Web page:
above methods a production plan is constructed using a rolling horizon scheme. The

short model horizon T ranges from 2 to 20 periods. For the 300 period lot-sizing

problem the optimal solution is determined (by applying the Wagner-Whitin

algorithm with horizon 300). For each setting of input parameters, we generate eight

problem instances and for each lot-sizing method the average percentage above

optimal cost is computed.



The EIV, ST (Stadtler’s method) and EWW production plans are constructed in such

a way that when arriving at or past period n – T during the rolling horizon scheme, the

remaining lot-sizing problem (consisting of less than T periods) is solved in an

optimal way so that the ending inventory always equals zero. In this way a fair

comparison is made, because the WW algorithm and SM heuristic also leave ending

inventory zero in period n.



In the following subsections the results of the replicated computational experiments

are discussed for different demand patterns.


3.1 Stationary demand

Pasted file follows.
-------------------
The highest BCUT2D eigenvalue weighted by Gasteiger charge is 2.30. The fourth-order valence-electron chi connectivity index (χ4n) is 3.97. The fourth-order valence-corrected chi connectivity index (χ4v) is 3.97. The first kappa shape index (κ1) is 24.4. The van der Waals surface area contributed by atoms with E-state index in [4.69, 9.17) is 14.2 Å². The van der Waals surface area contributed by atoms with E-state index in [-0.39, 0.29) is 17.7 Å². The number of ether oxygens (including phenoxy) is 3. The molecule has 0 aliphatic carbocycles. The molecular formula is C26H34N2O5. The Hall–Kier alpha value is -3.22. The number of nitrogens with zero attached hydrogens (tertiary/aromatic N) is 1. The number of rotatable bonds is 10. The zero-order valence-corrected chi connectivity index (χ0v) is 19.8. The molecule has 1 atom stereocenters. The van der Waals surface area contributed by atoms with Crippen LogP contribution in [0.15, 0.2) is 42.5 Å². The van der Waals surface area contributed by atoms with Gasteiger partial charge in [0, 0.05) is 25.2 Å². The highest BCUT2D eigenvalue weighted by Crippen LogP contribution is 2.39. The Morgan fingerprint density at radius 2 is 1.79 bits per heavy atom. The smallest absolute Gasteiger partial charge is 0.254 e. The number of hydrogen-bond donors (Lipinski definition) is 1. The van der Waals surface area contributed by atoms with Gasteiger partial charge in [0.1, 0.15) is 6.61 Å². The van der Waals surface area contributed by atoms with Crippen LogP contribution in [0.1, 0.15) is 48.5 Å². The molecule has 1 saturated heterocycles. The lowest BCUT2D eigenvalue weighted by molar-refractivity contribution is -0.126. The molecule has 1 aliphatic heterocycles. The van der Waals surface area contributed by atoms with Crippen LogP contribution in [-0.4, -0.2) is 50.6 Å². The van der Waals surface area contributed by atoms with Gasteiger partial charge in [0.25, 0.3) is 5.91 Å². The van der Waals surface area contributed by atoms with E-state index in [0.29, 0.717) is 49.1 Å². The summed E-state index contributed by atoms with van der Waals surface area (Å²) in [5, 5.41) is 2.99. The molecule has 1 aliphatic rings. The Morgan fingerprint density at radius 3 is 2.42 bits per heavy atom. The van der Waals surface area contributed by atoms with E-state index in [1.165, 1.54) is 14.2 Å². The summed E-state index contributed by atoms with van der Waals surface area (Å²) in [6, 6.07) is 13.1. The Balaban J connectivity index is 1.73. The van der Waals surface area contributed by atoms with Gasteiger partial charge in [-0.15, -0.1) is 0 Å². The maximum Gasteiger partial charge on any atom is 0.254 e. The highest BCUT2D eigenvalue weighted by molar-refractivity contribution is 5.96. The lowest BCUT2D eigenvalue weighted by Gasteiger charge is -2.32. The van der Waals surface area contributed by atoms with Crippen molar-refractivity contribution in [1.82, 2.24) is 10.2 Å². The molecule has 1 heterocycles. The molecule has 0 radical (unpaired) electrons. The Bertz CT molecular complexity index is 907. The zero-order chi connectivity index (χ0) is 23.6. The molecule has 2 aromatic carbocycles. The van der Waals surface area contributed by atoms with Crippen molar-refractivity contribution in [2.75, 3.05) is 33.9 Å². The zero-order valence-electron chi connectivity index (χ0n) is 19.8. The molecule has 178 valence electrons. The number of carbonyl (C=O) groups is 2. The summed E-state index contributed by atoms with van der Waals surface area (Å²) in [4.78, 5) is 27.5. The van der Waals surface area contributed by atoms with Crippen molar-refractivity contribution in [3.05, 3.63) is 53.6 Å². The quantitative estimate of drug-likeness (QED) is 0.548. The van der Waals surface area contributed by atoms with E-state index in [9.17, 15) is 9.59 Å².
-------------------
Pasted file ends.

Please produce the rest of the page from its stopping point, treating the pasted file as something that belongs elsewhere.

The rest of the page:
In this case demand is generated from a truncated normal distribution with mean µ =

100 and standard deviation σ = 0, 10, 22 and 43. The setup cost K is set to 800 and

holding cost h is normalized to 1. For a constant demand of 100, POQ

equals 2 K/Dh = 4 periods. For the EIV method it is assumed that the long run




                                          8
demand rate is known and so D is set to 100 and EOQ is set to 400 in (1). For ST and

EWW we make the same assumption and demand forecasts beyond the short model

horizon are set to 100 units of demand. Furthermore, we set Tmax = T + POQ – 1, so

that we do not use more than one cycle of forecasted demand. Table 1 shows the

results.




                                         9
Table 1: Percentage deviation from optimality for normally distributed demand (8

problem instances per scenario)